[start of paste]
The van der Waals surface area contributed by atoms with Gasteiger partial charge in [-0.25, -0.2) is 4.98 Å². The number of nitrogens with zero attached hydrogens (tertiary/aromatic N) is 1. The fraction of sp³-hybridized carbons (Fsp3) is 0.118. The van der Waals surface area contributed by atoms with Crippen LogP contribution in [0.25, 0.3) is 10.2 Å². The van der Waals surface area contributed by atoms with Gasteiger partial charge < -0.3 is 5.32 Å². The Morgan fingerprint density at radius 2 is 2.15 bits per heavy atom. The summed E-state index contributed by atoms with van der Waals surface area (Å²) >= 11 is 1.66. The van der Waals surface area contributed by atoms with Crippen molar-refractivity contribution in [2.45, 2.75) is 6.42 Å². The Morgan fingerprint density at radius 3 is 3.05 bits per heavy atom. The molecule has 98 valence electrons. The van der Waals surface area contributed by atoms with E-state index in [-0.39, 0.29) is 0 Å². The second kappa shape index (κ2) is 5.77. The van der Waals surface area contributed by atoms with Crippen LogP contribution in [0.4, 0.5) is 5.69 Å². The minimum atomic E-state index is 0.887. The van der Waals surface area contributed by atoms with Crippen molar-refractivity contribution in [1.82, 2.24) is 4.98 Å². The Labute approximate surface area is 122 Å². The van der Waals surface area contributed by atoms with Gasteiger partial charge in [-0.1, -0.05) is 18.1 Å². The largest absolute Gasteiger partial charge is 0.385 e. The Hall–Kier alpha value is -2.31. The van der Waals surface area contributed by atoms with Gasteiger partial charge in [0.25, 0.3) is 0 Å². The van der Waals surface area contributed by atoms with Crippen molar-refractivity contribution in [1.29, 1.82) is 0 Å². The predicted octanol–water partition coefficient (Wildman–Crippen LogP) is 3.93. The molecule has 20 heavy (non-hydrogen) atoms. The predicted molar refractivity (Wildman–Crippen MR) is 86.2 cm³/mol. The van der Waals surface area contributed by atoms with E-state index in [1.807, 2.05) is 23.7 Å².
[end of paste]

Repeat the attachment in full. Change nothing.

The van der Waals surface area contributed by atoms with Gasteiger partial charge in [-0.25, -0.2) is 4.98 Å². The number of nitrogens with zero attached hydrogens (tertiary/aromatic N) is 1. The fraction of sp³-hybridized carbons (Fsp3) is 0.118. The van der Waals surface area contributed by atoms with Crippen LogP contribution in [0.25, 0.3) is 10.2 Å². The van der Waals surface area contributed by atoms with Gasteiger partial charge < -0.3 is 5.32 Å². The Morgan fingerprint density at radius 2 is 2.15 bits per heavy atom. The summed E-state index contributed by atoms with van der Waals surface area (Å²) >= 11 is 1.66. The van der Waals surface area contributed by atoms with Crippen molar-refractivity contribution in [2.45, 2.75) is 6.42 Å². The Morgan fingerprint density at radius 3 is 3.05 bits per heavy atom. The molecule has 98 valence electrons. The van der Waals surface area contributed by atoms with E-state index in [-0.39, 0.29) is 0 Å². The second kappa shape index (κ2) is 5.77. The van der Waals surface area contributed by atoms with Crippen LogP contribution in [0.4, 0.5) is 5.69 Å². The minimum atomic E-state index is 0.887. The van der Waals surface area contributed by atoms with Crippen molar-refractivity contribution in [1.82, 2.24) is 4.98 Å². The Labute approximate surface area is 122 Å². The van der Waals surface area contributed by atoms with Gasteiger partial charge in [-0.1, -0.05) is 18.1 Å². The largest absolute Gasteiger partial charge is 0.385 e. The Hall–Kier alpha value is -2.31. The van der Waals surface area contributed by atoms with Gasteiger partial charge in [0.25, 0.3) is 0 Å². The van der Waals surface area contributed by atoms with Crippen molar-refractivity contribution in [1.29, 1.82) is 0 Å². The predicted octanol–water partition coefficient (Wildman–Crippen LogP) is 3.93. The molecule has 20 heavy (non-hydrogen) atoms. The predicted molar refractivity (Wildman–Crippen MR) is 86.2 cm³/mol. The van der Waals surface area contributed by atoms with E-state index in [1.807, 2.05) is 23.7 Å².